Millions of people watched breathlessly as astronauts for the first time successfully travelled to the International Space Station (ISS) in a privately funded spacecraft, SpaceX’s Falcon 9 rocket and Crew Dragon capsule, on May 30. The historic launch, which marks a new chapter in human spaceflight, is likely to lead to renewed interest in spaceflight.
On May 30, 2020, millions of Americans watched the inaugural SpaceX Crew Dragon launch NASA astronauts to the International Space Station. This mission marked two significant events: First, the return of launch to orbit capability for human spaceflight from the United States. Secondly, it successfully demonstrated private sector capability to build and operate a launch vehicle for human spaceflight.
As hard as it seems to overwhelmed the exciting first private launch of humans from Earth and the successful docking with the International Space Station, there was actually a bigger story in tech in the last week.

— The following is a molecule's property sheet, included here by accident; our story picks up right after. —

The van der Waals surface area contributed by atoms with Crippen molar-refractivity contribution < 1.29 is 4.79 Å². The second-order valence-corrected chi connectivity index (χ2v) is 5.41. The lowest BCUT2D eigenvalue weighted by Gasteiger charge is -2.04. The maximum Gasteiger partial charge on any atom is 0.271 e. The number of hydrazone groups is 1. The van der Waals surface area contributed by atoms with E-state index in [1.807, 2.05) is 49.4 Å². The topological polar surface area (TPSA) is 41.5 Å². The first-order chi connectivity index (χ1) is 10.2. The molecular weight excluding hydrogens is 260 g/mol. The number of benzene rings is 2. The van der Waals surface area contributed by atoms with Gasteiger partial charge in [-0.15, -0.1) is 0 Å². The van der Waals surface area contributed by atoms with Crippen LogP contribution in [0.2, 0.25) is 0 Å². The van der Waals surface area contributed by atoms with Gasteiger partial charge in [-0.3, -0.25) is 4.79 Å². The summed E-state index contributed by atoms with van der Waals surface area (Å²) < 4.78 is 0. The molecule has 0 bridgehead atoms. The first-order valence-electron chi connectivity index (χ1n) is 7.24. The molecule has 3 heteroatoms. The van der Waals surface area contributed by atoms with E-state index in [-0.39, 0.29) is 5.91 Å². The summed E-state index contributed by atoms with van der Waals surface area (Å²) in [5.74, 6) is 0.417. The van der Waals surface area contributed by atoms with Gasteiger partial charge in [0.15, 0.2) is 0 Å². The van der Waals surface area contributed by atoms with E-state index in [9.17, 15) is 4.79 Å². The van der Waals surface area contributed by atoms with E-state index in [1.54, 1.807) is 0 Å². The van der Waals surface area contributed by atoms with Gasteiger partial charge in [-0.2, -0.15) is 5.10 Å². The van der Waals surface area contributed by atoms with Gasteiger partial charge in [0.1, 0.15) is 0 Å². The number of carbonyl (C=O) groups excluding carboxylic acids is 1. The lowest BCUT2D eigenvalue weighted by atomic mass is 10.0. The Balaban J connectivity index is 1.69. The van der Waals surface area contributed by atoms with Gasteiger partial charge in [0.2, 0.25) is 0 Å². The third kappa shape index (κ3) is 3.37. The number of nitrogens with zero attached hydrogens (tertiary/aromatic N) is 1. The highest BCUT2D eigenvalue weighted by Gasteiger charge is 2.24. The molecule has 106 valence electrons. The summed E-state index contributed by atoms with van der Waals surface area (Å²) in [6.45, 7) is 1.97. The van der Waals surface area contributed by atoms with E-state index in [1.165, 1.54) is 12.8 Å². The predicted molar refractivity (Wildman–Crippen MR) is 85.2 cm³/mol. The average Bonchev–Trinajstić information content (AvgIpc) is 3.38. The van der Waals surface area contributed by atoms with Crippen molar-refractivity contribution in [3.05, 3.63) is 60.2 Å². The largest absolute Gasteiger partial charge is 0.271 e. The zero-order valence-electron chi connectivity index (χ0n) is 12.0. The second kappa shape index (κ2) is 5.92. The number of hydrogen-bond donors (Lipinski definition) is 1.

Two NASA astronauts, Robert Behnken and Douglas Hurley, will make history by travelling to the International Space Station in a privately funded spacecraft, SpaceX’s Falcon 9 rocket and Crew Dragon capsule. But the launch, which was due to take place on May 27, has been aborted due to bad weather, and will instead take place on May 30 at 3:22 pm EDT.
Private space company SpaceX is about to do something for the first time. This week the company launches its first human passengers into space, a major test for the Elon Musk-backed outfit and a stepping stone on its route to Mars.
Human spaceflight is incredibly difficult and expensive; the rockets must be reliable and the vehicle must be built with expensive life support systems and a certain level of redundancy. To date, only three countries – Russia, the United States and China – have achieved this feat.
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With dreams of Mars on the minds of both NASA and Elon Musk, long-distance crewed missions through space are coming. But you might be surprised to learn that modern rockets don’t go all that much faster than the rockets of the past.